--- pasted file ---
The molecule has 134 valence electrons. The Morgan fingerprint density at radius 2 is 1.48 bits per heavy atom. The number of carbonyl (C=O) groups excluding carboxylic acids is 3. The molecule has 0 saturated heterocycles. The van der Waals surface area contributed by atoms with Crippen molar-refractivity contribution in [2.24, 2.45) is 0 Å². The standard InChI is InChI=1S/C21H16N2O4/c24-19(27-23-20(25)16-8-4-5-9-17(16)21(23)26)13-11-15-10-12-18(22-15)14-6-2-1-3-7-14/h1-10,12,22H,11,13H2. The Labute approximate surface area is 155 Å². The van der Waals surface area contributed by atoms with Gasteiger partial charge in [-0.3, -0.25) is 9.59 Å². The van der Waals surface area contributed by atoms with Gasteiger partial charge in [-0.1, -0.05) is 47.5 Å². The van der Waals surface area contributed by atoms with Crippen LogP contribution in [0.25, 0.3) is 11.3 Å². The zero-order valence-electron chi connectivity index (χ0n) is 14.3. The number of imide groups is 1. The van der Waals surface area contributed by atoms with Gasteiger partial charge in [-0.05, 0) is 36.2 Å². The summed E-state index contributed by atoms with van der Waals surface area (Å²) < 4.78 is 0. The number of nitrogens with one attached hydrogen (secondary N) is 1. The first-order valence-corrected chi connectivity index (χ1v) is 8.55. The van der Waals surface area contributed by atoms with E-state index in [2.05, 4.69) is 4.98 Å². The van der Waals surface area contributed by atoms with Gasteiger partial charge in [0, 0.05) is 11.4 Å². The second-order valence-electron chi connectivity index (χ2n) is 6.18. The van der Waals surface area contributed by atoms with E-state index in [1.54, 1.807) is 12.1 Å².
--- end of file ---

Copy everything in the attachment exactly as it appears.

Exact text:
The molecule has 134 valence electrons. The Morgan fingerprint density at radius 2 is 1.48 bits per heavy atom. The number of carbonyl (C=O) groups excluding carboxylic acids is 3. The molecule has 0 saturated heterocycles. The van der Waals surface area contributed by atoms with Crippen molar-refractivity contribution in [2.24, 2.45) is 0 Å². The standard InChI is InChI=1S/C21H16N2O4/c24-19(27-23-20(25)16-8-4-5-9-17(16)21(23)26)13-11-15-10-12-18(22-15)14-6-2-1-3-7-14/h1-10,12,22H,11,13H2. The Labute approximate surface area is 155 Å². The van der Waals surface area contributed by atoms with Gasteiger partial charge in [-0.3, -0.25) is 9.59 Å². The van der Waals surface area contributed by atoms with Gasteiger partial charge in [-0.1, -0.05) is 47.5 Å². The van der Waals surface area contributed by atoms with Crippen LogP contribution in [0.25, 0.3) is 11.3 Å². The zero-order valence-electron chi connectivity index (χ0n) is 14.3. The number of imide groups is 1. The van der Waals surface area contributed by atoms with Gasteiger partial charge in [-0.05, 0) is 36.2 Å². The summed E-state index contributed by atoms with van der Waals surface area (Å²) < 4.78 is 0. The number of nitrogens with one attached hydrogen (secondary N) is 1. The first-order valence-corrected chi connectivity index (χ1v) is 8.55. The van der Waals surface area contributed by atoms with E-state index in [2.05, 4.69) is 4.98 Å². The van der Waals surface area contributed by atoms with Gasteiger partial charge in [0, 0.05) is 11.4 Å². The second-order valence-electron chi connectivity index (χ2n) is 6.18. The van der Waals surface area contributed by atoms with E-state index in [1.54, 1.807) is 12.1 Å².